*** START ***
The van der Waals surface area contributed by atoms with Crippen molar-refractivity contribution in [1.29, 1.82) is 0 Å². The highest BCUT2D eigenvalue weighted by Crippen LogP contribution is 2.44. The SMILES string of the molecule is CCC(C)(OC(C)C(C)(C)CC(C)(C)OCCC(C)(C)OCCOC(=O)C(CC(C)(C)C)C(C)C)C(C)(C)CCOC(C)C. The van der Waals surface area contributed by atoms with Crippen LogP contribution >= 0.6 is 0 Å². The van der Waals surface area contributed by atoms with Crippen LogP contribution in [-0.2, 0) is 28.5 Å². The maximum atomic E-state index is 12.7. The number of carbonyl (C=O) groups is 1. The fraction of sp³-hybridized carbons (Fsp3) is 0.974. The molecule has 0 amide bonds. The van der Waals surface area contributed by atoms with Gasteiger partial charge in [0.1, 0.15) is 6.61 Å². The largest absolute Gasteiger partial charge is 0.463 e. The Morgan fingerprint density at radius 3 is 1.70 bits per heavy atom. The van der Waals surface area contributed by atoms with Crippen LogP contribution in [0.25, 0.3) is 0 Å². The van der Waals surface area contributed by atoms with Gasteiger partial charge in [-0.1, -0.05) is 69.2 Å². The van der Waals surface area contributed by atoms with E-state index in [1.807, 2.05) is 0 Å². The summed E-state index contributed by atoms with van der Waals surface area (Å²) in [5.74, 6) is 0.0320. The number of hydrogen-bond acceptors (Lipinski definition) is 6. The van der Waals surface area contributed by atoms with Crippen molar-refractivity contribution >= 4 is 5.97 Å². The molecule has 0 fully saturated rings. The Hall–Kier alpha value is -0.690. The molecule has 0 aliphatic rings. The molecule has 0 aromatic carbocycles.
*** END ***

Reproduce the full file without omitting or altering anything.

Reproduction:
The van der Waals surface area contributed by atoms with Crippen molar-refractivity contribution in [1.29, 1.82) is 0 Å². The highest BCUT2D eigenvalue weighted by Crippen LogP contribution is 2.44. The SMILES string of the molecule is CCC(C)(OC(C)C(C)(C)CC(C)(C)OCCC(C)(C)OCCOC(=O)C(CC(C)(C)C)C(C)C)C(C)(C)CCOC(C)C. The van der Waals surface area contributed by atoms with Crippen LogP contribution >= 0.6 is 0 Å². The van der Waals surface area contributed by atoms with Crippen LogP contribution in [-0.2, 0) is 28.5 Å². The maximum atomic E-state index is 12.7. The number of carbonyl (C=O) groups is 1. The fraction of sp³-hybridized carbons (Fsp3) is 0.974. The molecule has 0 amide bonds. The van der Waals surface area contributed by atoms with Gasteiger partial charge in [0.1, 0.15) is 6.61 Å². The largest absolute Gasteiger partial charge is 0.463 e. The Morgan fingerprint density at radius 3 is 1.70 bits per heavy atom. The van der Waals surface area contributed by atoms with Crippen LogP contribution in [0.25, 0.3) is 0 Å². The van der Waals surface area contributed by atoms with Gasteiger partial charge in [-0.1, -0.05) is 69.2 Å². The van der Waals surface area contributed by atoms with E-state index in [1.807, 2.05) is 0 Å². The summed E-state index contributed by atoms with van der Waals surface area (Å²) in [5.74, 6) is 0.0320. The number of hydrogen-bond acceptors (Lipinski definition) is 6. The van der Waals surface area contributed by atoms with Crippen molar-refractivity contribution >= 4 is 5.97 Å². The molecule has 0 fully saturated rings. The Hall–Kier alpha value is -0.690. The molecule has 0 aliphatic rings. The molecule has 0 aromatic carbocycles.